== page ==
Some “Inside Baseball” Information
I won’t bother to rehash everything I said in yesterdays blog concerning the chilly dry weather that has moved on top of us…1) Freeze warnings are in effect for tonight…and probably again tomorrow night… 2) IF you have plants that you can bring inside do so for the next couple of nights… 3) Dry weather is expected till at least Tuesday…if not longer…we’ll have a 30% chance in there for Tuesday, but the that front may do something similar to what happened Monday. A few hundredths here and there. 4) Another chilly shot of air with a freeze is likely by WED of next week.
Last night I watched an interesting seminar that was held at the National Weather Association’s annual meeting in Birmingham, AL. A group of close to 900 TV meteorologists/EMs/NWS/NOAA are attending and while there has been a heavy focus on severe weather, last night was reserved for the citizens impacted by the SE tornados. In particular we were looking at HOW the folks there reacted to the information that was being given to them, in addition we wanted to know how they were obtaining their information, what they did with the information and various other things.
There were roughly 100 or so citizens who were affected by the tornados in attendance. The goal was to survey these folks and then evaluate the results in a real-time setting. The citizens were asked about 40 questions and then had the ability of choosing their responses with a clicker. those results were available within 15 seconds of asking the question. It was very interesting to see. It by no means was perfect in terms of the true sampling of the population involved. For example you had to make the effort to go to this, also there is a high chance that citizens with a higher “weather geek” in them would attend this and then make their opinions known as opposed to folks who really don’t pay attention to the weather events on a daily basis. Also this is a severe weather sensitive area, perhaps the responses would’ve been very different if this occurred in another part of the country. So there were some drawbacks to the way this was conducted. That though, to me was small in comparison to a treasure trove of information that the citizens proved in real time.
The media and the regular attendees of the conference were relegated to the back of the room and were told not to talk, remark or anything. They were strictly observers in the process and that’s exactly what they did. The citizens spoke freely and they had some interesting things to say. I followed the whole thing and my colleagues were tweeting some of the vital details. I copy/pasted those tweets into an email that I sent to the FOX 4 Weather Team so that the team could get an idea about the importance of certain things…I decided to day, with little weather to talk about to share the responses from the Alabama citizens with our blog readers.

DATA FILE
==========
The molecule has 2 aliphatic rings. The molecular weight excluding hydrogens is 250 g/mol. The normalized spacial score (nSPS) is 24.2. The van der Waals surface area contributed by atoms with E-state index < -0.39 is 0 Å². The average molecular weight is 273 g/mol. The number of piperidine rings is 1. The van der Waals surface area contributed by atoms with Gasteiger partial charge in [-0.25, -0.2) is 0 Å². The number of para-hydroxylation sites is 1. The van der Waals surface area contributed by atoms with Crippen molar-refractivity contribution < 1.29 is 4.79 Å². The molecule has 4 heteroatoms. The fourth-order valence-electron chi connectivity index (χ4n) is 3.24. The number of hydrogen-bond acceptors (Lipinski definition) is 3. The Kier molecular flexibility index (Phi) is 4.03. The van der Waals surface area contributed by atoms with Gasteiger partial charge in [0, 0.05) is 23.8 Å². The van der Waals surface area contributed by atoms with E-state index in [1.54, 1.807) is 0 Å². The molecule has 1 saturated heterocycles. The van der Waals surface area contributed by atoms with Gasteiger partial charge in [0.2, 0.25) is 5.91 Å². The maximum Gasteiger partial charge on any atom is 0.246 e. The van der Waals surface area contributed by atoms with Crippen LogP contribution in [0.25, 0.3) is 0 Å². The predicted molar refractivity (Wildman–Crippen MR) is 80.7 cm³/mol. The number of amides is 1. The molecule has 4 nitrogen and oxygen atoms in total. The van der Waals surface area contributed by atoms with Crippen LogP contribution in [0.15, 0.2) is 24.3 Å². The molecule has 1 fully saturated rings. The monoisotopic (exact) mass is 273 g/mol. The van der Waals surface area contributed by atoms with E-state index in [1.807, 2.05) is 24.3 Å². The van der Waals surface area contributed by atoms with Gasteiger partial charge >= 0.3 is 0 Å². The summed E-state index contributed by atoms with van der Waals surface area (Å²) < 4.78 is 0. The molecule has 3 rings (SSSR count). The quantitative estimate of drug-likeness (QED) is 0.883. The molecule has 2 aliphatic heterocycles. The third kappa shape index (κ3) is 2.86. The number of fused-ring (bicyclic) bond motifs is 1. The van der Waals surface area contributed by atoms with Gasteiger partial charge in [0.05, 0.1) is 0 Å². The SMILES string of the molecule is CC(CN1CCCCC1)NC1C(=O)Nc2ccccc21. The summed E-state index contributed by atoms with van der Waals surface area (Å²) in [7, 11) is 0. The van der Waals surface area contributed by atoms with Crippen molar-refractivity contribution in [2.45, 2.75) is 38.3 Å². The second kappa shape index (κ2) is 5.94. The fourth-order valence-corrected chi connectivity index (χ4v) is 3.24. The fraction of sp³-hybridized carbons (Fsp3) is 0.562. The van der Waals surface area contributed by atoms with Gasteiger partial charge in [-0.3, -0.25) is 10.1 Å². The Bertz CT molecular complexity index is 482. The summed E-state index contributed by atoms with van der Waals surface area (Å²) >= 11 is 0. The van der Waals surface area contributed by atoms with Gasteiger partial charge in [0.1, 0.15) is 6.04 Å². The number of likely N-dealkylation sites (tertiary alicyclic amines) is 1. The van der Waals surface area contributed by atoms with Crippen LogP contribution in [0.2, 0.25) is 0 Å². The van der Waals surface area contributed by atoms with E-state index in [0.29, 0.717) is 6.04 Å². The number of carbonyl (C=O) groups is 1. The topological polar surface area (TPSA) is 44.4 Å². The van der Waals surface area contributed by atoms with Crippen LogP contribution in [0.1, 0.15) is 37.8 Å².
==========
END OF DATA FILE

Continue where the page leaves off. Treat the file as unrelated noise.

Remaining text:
So here goes…what do you think?
54% heard through social media/internet.
67% of residents found out about a specific tornado warnings thru tv/radio
76% of residents say they relied on one or more local television station 2 follow the severe weather
13% of respondents said they got weather information from a source other than local TV
31% Relied on Multiple Local TV to follow severe wx, 24% just one station
11% of people in Alabama live tornado warning survey think terrain (mountains/valleys) protects them from a tornado.
When a tornado warning was issued only half took action, the other half looked confirmation, including looking at the sky.
43% of ppl after tornado warn checked sky…49% went to another source…39% called someone…51% took action
Panelist says a real person feels like they are looking out for them, saying TV met is important to them
Twitter & Facebook big source for warnings, especially Twitter during power outages
41% say urgency in broadcaster’s voice…31% say wall-to-wall coverage is most helpful of TV severe wx coverage
What aspect of TV coverage is most important? 81% projected path and times.
81% say projected storm patch and times important to TV coverage of severe wx…45% say live video of tornado
97% of respondents says knowing proximity and path is much more important than other info during tornado.
Public feel they have personal connection w media vs ‘faceless’ NWS- must continue enhancing our relationship for event success!
TV is STILL the resounding choice for severe wx info — graphics, trust in meteorologist, demeanor, etc is important.
On urgency in TV / Radio meteorologist’s voice vs NWR, “Have you heard the voice that comes out of the NOAA Weather Radio?”
24% of residents that had a plan discussed it with their children prior to the tornado
50% of people took action after the tv weather person called out their community or when radar showed the storm close to them
There wasn’t a lot there that truly surprised me, considering the audience that took the survey…some of the things concerning the media were interesting to me/us. Anyway I though you might be interested in some of the “inside baseball” stuff that we talk about amongst ourselves.